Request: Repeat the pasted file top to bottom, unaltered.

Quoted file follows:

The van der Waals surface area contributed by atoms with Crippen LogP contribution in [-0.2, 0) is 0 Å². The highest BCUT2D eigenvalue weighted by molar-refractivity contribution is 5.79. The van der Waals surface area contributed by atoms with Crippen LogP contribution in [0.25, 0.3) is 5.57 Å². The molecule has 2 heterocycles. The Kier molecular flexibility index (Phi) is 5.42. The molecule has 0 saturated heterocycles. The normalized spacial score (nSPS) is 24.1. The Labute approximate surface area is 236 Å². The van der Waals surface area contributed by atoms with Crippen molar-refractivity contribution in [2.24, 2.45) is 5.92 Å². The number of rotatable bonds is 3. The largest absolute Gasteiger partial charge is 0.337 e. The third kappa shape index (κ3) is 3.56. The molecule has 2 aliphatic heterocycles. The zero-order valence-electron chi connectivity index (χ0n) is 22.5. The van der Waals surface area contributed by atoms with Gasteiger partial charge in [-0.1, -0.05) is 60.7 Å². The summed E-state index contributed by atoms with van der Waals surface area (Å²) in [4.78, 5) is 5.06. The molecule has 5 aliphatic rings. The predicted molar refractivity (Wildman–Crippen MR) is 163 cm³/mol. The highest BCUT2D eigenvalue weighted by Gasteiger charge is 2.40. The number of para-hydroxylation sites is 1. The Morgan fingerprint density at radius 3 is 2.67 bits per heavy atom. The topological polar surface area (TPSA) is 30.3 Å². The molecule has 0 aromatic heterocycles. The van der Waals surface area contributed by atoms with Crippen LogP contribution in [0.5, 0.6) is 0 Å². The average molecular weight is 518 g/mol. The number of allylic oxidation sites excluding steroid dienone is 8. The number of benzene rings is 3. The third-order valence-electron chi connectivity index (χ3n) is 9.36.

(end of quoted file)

The van der Waals surface area contributed by atoms with Crippen LogP contribution in [-0.2, 0) is 0 Å². The highest BCUT2D eigenvalue weighted by molar-refractivity contribution is 5.79. The van der Waals surface area contributed by atoms with Crippen LogP contribution in [0.25, 0.3) is 5.57 Å². The molecule has 2 heterocycles. The Kier molecular flexibility index (Phi) is 5.42. The molecule has 0 saturated heterocycles. The normalized spacial score (nSPS) is 24.1. The Labute approximate surface area is 236 Å². The van der Waals surface area contributed by atoms with Crippen molar-refractivity contribution in [2.24, 2.45) is 5.92 Å². The number of rotatable bonds is 3. The largest absolute Gasteiger partial charge is 0.337 e. The third kappa shape index (κ3) is 3.56. The molecule has 2 aliphatic heterocycles. The zero-order valence-electron chi connectivity index (χ0n) is 22.5. The van der Waals surface area contributed by atoms with Gasteiger partial charge in [-0.1, -0.05) is 60.7 Å². The summed E-state index contributed by atoms with van der Waals surface area (Å²) in [4.78, 5) is 5.06. The molecule has 5 aliphatic rings. The predicted molar refractivity (Wildman–Crippen MR) is 163 cm³/mol. The highest BCUT2D eigenvalue weighted by Gasteiger charge is 2.40. The number of para-hydroxylation sites is 1. The Morgan fingerprint density at radius 3 is 2.67 bits per heavy atom. The topological polar surface area (TPSA) is 30.3 Å². The molecule has 0 aromatic heterocycles. The van der Waals surface area contributed by atoms with Crippen LogP contribution in [0.5, 0.6) is 0 Å². The average molecular weight is 518 g/mol. The number of allylic oxidation sites excluding steroid dienone is 8. The number of benzene rings is 3. The third-order valence-electron chi connectivity index (χ3n) is 9.36.